Regardless of etiology, there is irrefutable evidence for some components of oxidative stress in all of these neurodegenerative diseases, even if the unresolved question is whether oxidative stress is a consequence of degenerative processes initiated by some other factor.
As for sarcopenia, combined effects of aging and lifelong inactivity, related to ROS overproduction generating oxidative damage, also play a role in regulating intracellular signal transduction pathways, directly or indirectly involved in skeletal muscle atrophy and alterations of muscle contractility.
It is important to underline that in all the examined pathological conditions here, even if different in both phenotypic manifestations and disease targets, our measurements reported common higher ROS production levels and corresponding higher oxidative damage biomarker concentrations (Figures 5(a) and 5(b)). Anyway the positive correlation between ROS production rate levels and the corresponding plasma TBARS and PC concentrations confirms, in healthy and diseased groups, our previous observations made in a homogeneous experimental group (young athletes) . Although almost all oxidative stress biomarkers have been criticized for their reliability (including those used in the present study), it is apparent that, at rest, all changes indicating increased oxidative stress are directly related to ROS production (Figure 5).
In conclusion, EPR technique was demonstrated to offer unique advantages in the determination of free radicals and paramagnetic species in biological samples. The method adopted here is direct, definitive, noninvasive, sensitive, and quantitative so that it can be identified as indispensable tool in the study of oxidants and oxidative stress in free radical biology and medicine.
Our results suggest that an exaggerated production of ROS will lead to extensive oxidative damage and alterations in intracellular signal transduction, which subsequently might contribute to cellular and organ dysfunction and age-related reductions in stress tolerance. Indeed, in all experimental conditions examined, it is apparent that, at rest, all changes indicating increased oxidative stress are directly related to an increase in ROS production. Even if oxidative stress is likely not always the primary pathological insult, ROS production plays a contributory role in the disease process. Therefore the ROS production rate determination might be a hotspot on disease progression, an efficacy drug screening, and even a therapeutic target.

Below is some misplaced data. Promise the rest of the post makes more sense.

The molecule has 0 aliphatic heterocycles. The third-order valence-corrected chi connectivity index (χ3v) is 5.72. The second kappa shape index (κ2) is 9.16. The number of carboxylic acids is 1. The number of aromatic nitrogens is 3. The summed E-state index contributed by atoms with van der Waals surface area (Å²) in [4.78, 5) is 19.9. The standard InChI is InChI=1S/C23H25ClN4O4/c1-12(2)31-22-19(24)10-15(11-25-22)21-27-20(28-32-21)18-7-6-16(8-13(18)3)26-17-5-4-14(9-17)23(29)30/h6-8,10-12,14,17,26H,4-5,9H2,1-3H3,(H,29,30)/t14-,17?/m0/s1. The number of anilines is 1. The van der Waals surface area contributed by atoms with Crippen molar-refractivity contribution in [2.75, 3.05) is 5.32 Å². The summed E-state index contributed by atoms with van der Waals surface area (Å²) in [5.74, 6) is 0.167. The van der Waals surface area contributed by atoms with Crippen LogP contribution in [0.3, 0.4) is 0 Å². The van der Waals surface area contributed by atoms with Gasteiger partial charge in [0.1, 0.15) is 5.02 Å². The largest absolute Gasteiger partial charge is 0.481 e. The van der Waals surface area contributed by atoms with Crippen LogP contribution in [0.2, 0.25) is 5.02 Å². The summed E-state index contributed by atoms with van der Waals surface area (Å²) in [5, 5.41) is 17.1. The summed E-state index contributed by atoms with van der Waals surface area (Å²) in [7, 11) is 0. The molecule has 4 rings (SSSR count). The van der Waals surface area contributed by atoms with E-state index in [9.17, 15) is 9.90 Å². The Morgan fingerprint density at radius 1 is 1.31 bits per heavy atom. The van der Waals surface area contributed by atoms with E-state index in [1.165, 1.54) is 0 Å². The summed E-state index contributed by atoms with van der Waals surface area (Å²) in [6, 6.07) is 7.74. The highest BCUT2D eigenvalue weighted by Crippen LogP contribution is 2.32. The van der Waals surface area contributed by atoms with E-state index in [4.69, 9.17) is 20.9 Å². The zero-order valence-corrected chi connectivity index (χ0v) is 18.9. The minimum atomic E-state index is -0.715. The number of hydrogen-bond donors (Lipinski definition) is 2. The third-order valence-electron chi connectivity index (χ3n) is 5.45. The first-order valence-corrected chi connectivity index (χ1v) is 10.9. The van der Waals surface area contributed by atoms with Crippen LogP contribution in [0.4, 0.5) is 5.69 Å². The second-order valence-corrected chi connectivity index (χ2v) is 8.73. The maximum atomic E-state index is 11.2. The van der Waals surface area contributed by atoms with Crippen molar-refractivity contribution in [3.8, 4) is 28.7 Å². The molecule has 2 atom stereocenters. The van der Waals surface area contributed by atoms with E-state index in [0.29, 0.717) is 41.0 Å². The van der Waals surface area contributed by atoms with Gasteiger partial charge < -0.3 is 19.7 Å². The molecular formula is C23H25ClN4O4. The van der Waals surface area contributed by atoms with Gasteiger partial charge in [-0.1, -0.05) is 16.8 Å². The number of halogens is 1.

In conclusion the primary goal of demonstrating the adopted method here like an automated technique for a lot of routine in clinical trials has been successfully achieved. Aware that it’s hard to consider EPR a diagnostic tool as extensively and widely utilized as clinical Nuclear Magnetic Resonance, we think EPR may be able to provide useful information in a way that offers significant advantages over other approaches.
Conflict of Interests
The authors declare that there is no conflict of interests.
The authors wish to thank the Scientific Commission of Italian Federation of Sport Medicine for the financial support. They are grateful to all the athletes and subjects that participated in the experimentation.
- W. Dröge, “Free radicals in the physiological control of cell function,” Physiological Reviews, vol. 82, no. 1, pp. 47–95, 2002.
- A. L. Tappel, “Lipid peroxidation damage to cell components,” Federation Proceedings, vol. 32, no. 8, pp. 1870–1874, 1973.
- E. R. Stadtman, “Ascorbic acid and oxidative inactivation of proteins,” The American Journal of Clinical Nutrition, vol. 54, no. 6, pp. 1125S–1128S, 1991.
- R. A. Floyd, “Neuroinflammatory processes are important in neurodegenerative diseases: an hypothesis to explain the increased formation of reactive oxygen and nitrogen species as major factors involved in neurodegenerative disease development,” Free Radical Biology and Medicine, vol. 26, no. 9-10, pp. 1346–1355, 1999.
- S. Reuter, S. C. Gupta, M. M. Chaturvedi, and B. B. Aggarwal, “Oxidative stress, inflammation, and cancer: how are they linked?” Free Radical Biology and Medicine, vol. 49, no. 11, pp. 1603–1616, 2010.
- B. Uttara, A. V. Singh, P. Zamboni, and R. T. Mahajan, “Oxidative stress and neurodegenerative diseases: a review of upstream and downstream antioxidant therapeutic options,” Current Neuropharmacology, vol. 7, no. 1, pp. 65–74, 2009.
- V. M. Labunskyy and V. N. Gladyshev, “Role of reactive oxygen species-mediated signaling in aging,” Antioxidants and Redox Signaling, vol. 19, no. 12, pp. 1362–1372, 2013.
- K. C. Kregel and H. J. Zhang, “An integrated view of oxidative stress in aging: Basic mechanisms, functional effects, and pathological considerations,” American Journal of Physiology—Regulatory Integrative and Comparative Physiology, vol. 292, no. 1, pp. R18–R36, 2007.
- A. E. Holley and K. H. Cheeseman, “Measuring free radical reactions in vivo,” British Medical Bulletin, vol. 49, no. 3, pp. 494–505, 1993.
- R. Kohen and A. Nyska, “Oxidation of biological systems: oxidative stress phenomena, antioxidants, redox reactions, and methods for their quantification,” Toxicologic Pathology, vol. 30, no. 6, pp. 620–650, 2002.